Massey's Aracoma Coal Co. subsidiary and five mine foremen pleaded guilty to criminal charges stemming from the fire, but then-U.S. Attorney Chuck Miller did not seek to prosecute Massey or Massey officers.
While MSHA cited a variety of serious safety violations that led to the deaths, an agency "internal review" report also documented major lapses in MSHA's inspection of the mine and enforcement of safety standards intended to protect miners.
Citing MSHA's failures, the Bragg and Hatfield families sued the agency under the Federal Tort Claims Act, alleging federal officials were partly responsible for the deaths.
In February 2011, U.S. District Judge John T. Copenhaver threw out the case, concluding that it wasn't allowed because under West Virginia law a private person in circumstances similar to MSHA's would not have been liable. Under the FTCA, the federal government is liable in the same manner, and to the same extent, as private individuals would be in similar situations.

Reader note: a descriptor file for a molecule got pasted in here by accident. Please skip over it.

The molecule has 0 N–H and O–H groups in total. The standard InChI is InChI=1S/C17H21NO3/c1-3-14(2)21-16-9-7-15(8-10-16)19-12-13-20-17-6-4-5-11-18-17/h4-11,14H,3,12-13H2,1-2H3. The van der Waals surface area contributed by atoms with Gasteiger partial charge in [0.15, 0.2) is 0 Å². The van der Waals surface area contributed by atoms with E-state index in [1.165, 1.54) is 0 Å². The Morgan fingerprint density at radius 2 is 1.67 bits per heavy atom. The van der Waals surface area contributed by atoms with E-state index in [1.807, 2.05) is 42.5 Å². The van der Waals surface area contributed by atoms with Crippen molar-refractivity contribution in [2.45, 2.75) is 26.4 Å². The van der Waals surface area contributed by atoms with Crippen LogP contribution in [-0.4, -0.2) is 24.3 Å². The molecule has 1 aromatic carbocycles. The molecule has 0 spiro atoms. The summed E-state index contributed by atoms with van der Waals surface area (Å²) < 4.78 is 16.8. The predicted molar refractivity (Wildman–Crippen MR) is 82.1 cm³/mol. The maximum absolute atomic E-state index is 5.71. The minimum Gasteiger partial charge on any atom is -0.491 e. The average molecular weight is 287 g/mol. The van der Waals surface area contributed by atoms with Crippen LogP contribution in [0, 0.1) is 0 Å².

The Bragg and Hatfield families appealed, and the 4th Circuit asked the state Supreme Court to decide if a private party conducting mine inspections is liable for the wrongful death of a miner that results from that private party's negligent inspection.
In its ruling, the 4th Circuit quoted extensively from government reports that documented MSHA's failings at Aracoma, including not identifying serious violations and requiring them to be fixed. The 4th Circuit also noted that MSHA's own internal review raised questions about "conflicts of interest" among MSHA officials charged with enforcing safety requirements at Massey operations.
The three-judge panel that heard the case consisted of Judges G. Steven Agee, Andrew M. Davis, and James A. Wynn Jr. Agee was appointed by President George W. Bush. Davis and Wynn were appointed by President Obama.
Reach Ken Ward Jr. at kw...@wvgazette.com or 304-348-1702.